Where in the world are you reading about? Fiction finds its settings in all corners of the world (and some places only imagined in our minds) but there's something special about fiction set in a familiar city or neighborhood. I thought it might be useful to kick this series of posts off with a very local list. Working here at Seward Park Library, nestled on the Lower East Side, I get to experience the neighborhood first hand, and see it changing around me. The rich history and long memories of those who grew up on these streets has been the inspiration behind any number of books, including children's books to stage their stories here.
From picture books to middle grade chapter books — the main feature all these books share is their setting!
Same Sun Here by Silas House and Neela Vaswani (Candlewick, 2012)
Listed in the Children's Books 2012: 100 Books for Reading and Sharing! River, a Kentucky coal miner's son and Meena, and immigrant girl in New York City become penpals. Meena lives on the Lower East Side and the Seward Park Library plays a part, especially the Center for Reading and Writing! Delancy street's F train subway platform also gets a fantastic scene. Ages 9-12.
Dave at Night by Gail Carson Levine (HarperCollins, 1999)
Historical fiction set in 1926. A Lower East Side orphan gets sent to the Hebrew Home for Boys, but does his best to escape the home at night. This particular book features both the Lower East Side and Harlem for Dave's adventures. A great choice for MG readers needing a historical fiction piece and interested in this orphan Annie style of story, only with a boy for the protagonist. Ages 9-12.
The Doll Shop Downstairs by Zeldis Yona McDonough (Viking, 2009)
Historical fiction, just prior to WWI. Nine year old Anna helps her family come up with a way to save their Lower East Side doll repair shop when times get rough. Loosely based on the Madame Alexander doll history. The family's story continues in The Cats in the Doll Shop (Viking, 2011). Great stories for 7-9 years.
All-of-a-Kind Family by Sydney Taylor (Yearling, 1951)
Quite possibly the most well-known historical fiction series that features the Lower East Side! In this first story, our family of all girls goes through their day-to-day life with all the typical family struggles and issues of the time. The library mentioned here isn't Seward Park — but a lot of readers associate our building with the books! The first volume is still readily available, but the other titles: All-of-a-Kind Family Downtown, More All-of-a-Kind Family, All-of-a-Kind Family Uptown, and Ella of All-of-a-Kind Family — these can be harder to find! Ages 9-12.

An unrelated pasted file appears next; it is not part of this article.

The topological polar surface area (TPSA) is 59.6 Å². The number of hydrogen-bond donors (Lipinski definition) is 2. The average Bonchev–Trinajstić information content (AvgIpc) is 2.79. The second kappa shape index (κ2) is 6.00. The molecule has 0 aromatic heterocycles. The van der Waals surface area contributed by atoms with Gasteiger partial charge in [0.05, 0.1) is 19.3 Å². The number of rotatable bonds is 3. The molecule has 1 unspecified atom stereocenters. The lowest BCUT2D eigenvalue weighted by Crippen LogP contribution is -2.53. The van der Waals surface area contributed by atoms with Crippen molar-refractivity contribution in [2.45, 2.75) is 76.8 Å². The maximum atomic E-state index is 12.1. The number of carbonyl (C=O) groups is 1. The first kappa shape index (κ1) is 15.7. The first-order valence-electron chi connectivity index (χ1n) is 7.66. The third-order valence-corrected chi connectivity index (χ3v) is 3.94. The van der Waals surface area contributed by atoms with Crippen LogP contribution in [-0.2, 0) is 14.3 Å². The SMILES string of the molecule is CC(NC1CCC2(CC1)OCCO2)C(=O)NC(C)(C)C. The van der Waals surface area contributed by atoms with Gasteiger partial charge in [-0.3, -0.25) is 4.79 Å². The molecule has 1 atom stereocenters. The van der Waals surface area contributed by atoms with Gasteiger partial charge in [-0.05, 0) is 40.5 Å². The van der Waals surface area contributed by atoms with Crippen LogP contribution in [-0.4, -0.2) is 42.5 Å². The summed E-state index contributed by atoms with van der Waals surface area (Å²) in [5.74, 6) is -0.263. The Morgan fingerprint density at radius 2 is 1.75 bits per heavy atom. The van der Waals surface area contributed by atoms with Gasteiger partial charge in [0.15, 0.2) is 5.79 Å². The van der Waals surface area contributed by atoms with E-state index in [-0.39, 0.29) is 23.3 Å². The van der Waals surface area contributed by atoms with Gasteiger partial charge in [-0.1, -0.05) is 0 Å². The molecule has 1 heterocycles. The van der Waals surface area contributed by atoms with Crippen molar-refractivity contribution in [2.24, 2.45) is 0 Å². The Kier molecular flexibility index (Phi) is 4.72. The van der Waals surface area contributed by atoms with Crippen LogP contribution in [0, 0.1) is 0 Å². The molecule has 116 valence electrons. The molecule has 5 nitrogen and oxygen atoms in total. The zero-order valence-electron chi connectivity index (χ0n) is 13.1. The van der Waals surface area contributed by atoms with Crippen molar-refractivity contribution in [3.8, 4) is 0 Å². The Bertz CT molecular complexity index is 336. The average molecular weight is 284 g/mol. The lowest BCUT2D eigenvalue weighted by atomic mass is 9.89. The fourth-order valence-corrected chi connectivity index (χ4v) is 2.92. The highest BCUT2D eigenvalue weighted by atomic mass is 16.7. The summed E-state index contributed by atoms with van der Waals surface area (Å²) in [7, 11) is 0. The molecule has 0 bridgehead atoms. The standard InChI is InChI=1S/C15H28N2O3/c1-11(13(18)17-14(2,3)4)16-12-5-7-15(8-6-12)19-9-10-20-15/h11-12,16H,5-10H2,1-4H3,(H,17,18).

City of Orphans by Avi (Atheneum, 2011)
It's 1893, times are hard, especially if you are a poor immigrant family living in the tenements on the Lower East Side. Thirteen-year-old Maks is a newsboy who's just trying to take care of his family and help his new friend Willa. But when his sister is framed for a crime, it's up to him to play sleuth and find the true culprit. Delightfully vivid! Readers will recognize familiar streets and iconic places. Ages 9-12.
What Zeesie Saw on Delancey Street by Elsa Okon Rael (Simon & Schuster, 1996)
Historical fiction picture book, taking place during the 1930s. Seven-year-old Zeesie is attending her first Package Party with her parents. She's incredibly excited and curious about all the goings on. But some of her discoveries bring her to consider the value of giving and receiving. A marvelous window into LES Jewish society at that point in history with lively illustrations. This author also has written two other picture books set in historical LES history: Rivka's First Thanksgiving and When Zaydeh Danced on Eldridge Street. (Ages 5-9)
Immigrant Girl: Becky of Eldridge Street by Brett Harvey, illustrated by Brenda Kogan Ray (Holiday House, 1987)
Becky is a new immigrant from Russian in 1910. This book chronicles her family's experiences in their new life on the Lower East Side. I've included this book for the sake of being thorough, but the massive blocks of text and lack of compelling artwork make this a less than desirable picture book for anything but the history of the area it presents. Ages 9-12.
The Castle on Hester Street by Linda Heller, illustrated by Boris Kulikov (Simon & Schuster, 1982)
A delightfully wrought picture book that juxtaposes a grandfather's fabulous tall tales with the no-nonsense truth from the child's grandmother. The differences between the two stories is marked, but also touching. A great introductory book for children learning about the immigrant history in general and LES history in particular. Ages 5-7.
The Inquisitor's Apprentice by Chris Moriarty (Harcourt, 2011)
And now for something completely different. Alternate historical fantasy. This middle grade story is set in an alternate version of New York City at the turn of the century (20th century). Sacha Kessler is a nice Jewish boy growing up on the LES, but his inborn ability to see magic forces him to become an apprentice to the city's inquisitor. While Moriarty has included some changes and fabulous storylines involving magic, she has a sharp understanding of what historical New York City was like at that time and has done a decent job of being accurate about the placement of streets and landmarks of the time. The second book in this series, The Watcher in the Shadows is due out this May! (Ages 9-14)
What other children's books can you think of that take place on the Lower East Side? Please share them in the comments!